The DVD drive crapped out on my cheap Windows laptop and I’ve been thinking about a netbook too. I’d love to get a Macbook Air but they’re just too damned expensive.


  5. Sir Barken Hyena says:

    I had the same reaction to the iPad. I bought it to be a Kindle killer and for surfing. Not good for either one. And the touch screen is not the panacea replacement for the mouse I thought it would be. I’m back on a laptop now, I gave it to my daughter. But my parents like theirs, and it must be said it’s the first form factor that can be comfortably used while sitting on the can.

    Experimenting is cool but I don’t think you’ll find Linux has the polished user experience you’re used to. If Apple is a Jag, Microsoft a Chevy, Linux is a home made dune buggy. Guy’s I’ve known who’ve mastered it are like gods in their domains, but I don’t think it’s for the non-techy.


  6. Jack Hertz says:

    You will never be happy with Linux or a Chromebook. Linux is complicated and distributions can implode on a major upgrade. Even then, the applications are sub-par IMO. If you don’t like the iPad, you will hate a Chromebook. Its just a glorified Android OS in a laptop format.

    As for cloud and services thing, I think the real push is to turn computing into a service itself. Surely these companies are dying to charge for access, software and features just like cable TV and phone is now. The upside is no stuff to upgrade with unlimited computing power. Already, you can lease cloud servers on Amazon Web Services and other hosts with as many CPUs as you like. The copyright control is fair and its respectable to protect property. However, what I fear most is the reestablishment of closed distribution channels. Every writer, musician and filmmaker who was around before the the Net knows, we were locked out.

    JMO, but get Windows 7 on a Dell laptop with an i7 CPU. Super fast machine by a company that tunes all their gear and supports it very well. I have had 5-6 machines and every one has been great. Windows has improved greatly, and has funky as it can be at times. But that’s what you get with a less tightly controlled system.


  7. Shelley says:

    I’m not surprised that you are disappointed in the ipad, it is a delivery device that you are using as a creation device.

    I’m sticking to my little group of mac mini’s they chug along happily, are small enough that I can pull one off to take with me when I go to work somewhere else taking my software with me as well as the work that needs to be presented. I back up in two ways: time machine keeps track of the every day and a separate hard drive is archived for photos/financial/anything important.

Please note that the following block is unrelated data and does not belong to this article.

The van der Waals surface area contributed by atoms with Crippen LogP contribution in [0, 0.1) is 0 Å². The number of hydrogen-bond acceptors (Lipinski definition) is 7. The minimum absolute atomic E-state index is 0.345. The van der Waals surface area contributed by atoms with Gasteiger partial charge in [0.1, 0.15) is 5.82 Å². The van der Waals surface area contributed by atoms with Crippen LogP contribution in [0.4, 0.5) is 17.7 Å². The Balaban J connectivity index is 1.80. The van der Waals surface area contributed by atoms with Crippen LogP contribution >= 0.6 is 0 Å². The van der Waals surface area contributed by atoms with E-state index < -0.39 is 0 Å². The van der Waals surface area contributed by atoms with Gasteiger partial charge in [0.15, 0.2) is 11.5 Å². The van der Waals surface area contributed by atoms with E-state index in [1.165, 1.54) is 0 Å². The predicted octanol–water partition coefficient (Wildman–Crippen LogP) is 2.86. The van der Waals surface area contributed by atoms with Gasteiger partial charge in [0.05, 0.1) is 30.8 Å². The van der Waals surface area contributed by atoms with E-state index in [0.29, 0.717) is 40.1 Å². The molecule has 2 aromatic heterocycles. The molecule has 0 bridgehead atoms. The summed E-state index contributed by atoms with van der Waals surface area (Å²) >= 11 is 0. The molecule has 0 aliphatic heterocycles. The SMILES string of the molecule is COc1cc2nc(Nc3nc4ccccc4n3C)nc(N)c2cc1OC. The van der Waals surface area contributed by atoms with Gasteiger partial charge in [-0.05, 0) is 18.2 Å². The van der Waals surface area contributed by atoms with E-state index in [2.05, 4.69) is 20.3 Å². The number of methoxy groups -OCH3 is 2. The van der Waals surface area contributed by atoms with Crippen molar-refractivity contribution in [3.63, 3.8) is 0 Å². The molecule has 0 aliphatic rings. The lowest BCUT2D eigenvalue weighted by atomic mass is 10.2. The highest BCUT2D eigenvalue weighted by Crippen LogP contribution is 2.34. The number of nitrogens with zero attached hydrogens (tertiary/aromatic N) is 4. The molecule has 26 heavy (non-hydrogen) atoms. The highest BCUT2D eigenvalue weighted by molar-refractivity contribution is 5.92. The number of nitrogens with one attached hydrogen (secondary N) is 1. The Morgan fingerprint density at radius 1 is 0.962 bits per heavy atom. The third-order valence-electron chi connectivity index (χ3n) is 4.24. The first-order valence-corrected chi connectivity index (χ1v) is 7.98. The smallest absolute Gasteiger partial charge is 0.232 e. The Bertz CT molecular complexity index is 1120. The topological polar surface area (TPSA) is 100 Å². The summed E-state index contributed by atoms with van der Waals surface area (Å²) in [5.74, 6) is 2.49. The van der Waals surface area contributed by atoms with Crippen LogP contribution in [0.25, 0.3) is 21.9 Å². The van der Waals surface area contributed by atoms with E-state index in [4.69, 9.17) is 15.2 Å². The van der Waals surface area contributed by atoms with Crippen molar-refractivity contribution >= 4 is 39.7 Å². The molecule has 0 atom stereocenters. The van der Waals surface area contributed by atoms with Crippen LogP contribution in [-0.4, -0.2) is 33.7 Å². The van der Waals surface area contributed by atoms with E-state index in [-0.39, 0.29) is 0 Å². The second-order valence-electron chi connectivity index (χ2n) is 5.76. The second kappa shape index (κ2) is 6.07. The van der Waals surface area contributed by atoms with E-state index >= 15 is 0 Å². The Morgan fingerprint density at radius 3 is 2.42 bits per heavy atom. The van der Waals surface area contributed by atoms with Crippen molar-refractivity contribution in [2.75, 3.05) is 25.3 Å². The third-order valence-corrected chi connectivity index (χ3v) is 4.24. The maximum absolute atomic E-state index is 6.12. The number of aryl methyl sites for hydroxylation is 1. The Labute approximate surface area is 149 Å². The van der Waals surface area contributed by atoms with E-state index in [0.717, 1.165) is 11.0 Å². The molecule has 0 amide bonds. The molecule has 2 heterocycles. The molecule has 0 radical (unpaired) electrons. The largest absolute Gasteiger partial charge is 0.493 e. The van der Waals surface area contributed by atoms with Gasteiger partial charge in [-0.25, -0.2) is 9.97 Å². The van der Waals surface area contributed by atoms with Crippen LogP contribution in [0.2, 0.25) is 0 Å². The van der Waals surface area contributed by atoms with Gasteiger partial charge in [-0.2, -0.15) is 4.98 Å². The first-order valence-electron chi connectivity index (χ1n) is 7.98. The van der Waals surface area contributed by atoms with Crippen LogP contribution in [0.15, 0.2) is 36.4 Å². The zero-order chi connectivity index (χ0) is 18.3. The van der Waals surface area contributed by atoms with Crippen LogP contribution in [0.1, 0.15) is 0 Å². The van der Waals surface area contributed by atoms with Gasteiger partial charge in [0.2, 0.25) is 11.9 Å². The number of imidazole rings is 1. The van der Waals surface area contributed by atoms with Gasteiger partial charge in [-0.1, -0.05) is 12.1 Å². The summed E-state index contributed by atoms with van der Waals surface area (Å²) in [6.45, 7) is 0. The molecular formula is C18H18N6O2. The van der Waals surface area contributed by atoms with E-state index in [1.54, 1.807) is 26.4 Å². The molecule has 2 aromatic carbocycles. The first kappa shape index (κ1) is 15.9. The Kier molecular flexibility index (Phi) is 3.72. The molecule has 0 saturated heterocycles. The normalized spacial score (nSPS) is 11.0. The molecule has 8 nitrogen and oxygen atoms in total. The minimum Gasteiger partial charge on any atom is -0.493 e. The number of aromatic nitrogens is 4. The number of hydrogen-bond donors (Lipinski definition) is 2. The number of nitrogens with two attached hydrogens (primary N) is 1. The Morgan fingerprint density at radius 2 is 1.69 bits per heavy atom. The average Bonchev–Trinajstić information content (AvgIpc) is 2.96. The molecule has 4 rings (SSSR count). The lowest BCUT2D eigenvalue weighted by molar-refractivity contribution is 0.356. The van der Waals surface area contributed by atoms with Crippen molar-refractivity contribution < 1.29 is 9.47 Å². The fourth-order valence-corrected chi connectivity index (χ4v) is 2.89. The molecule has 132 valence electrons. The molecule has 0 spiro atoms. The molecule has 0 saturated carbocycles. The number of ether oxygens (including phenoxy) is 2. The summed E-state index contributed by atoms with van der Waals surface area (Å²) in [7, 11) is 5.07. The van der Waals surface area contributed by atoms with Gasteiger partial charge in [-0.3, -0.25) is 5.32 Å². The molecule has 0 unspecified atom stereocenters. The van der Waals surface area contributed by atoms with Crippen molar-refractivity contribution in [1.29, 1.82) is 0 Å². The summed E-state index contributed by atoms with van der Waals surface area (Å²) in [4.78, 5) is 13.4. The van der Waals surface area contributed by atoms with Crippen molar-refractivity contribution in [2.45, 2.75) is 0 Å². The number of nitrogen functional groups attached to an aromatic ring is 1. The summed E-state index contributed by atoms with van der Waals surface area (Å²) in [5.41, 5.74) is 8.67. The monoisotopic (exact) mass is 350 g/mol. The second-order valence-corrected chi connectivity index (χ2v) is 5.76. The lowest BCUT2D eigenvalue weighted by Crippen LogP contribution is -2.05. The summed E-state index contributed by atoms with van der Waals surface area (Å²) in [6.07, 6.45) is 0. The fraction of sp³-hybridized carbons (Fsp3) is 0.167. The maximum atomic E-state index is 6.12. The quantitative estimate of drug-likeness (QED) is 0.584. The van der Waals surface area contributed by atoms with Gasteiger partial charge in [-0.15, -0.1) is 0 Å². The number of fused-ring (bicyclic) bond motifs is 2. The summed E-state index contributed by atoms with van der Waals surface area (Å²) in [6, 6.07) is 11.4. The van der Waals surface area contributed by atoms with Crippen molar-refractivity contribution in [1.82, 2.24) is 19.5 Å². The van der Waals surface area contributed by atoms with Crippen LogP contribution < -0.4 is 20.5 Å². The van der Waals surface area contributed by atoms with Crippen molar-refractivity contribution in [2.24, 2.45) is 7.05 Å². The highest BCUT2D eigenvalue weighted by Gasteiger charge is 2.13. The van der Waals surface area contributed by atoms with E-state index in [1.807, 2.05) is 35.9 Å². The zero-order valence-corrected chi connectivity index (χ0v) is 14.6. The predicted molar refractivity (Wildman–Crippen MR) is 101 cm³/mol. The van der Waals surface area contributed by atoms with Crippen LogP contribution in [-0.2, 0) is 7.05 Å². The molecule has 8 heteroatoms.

I don’t use the cloud to store anything, it is neither safe, not private. Why don’t you use Filemaker? such an easy way to organize images and content. I started using it for more than words one day when Adobe Bridge and I were having a disagreement about where a file was. Yes you have to add a few extra clicks, but then all of your images are searchable in so many intuitive ways, helpful for us old folks who want to find that photo of the dog on the beach last Labor Day. iPhoto? feh. perhaps your problem is that you are using amateur tools to do a professional’s job.

    I have my nook, and it does what it should, it carries my books and lets me send short emails and get quick info from the web. Remember that a Chromebook is an empty box, a keyboard for the cloud. Those insightful thoughts you get when looking out your cabin window at the sunset? Better have a post-it handy, not a cloud in sight. My nook at least holds my books in its little dark heart.

    Adobe, now that is the work of the devil.


  8. BulldogBear says:

    The iPad isn’t a creation device?

    I’ve used my iPad to create several Keynote presentations, and it was easier and faster to do on the iPad than on a desktop.

    When people say the iPad (or iPhone for that matter) is a consumption/delivery device and not a creation device, what they really mean is that it’s not a device THEY USE to create.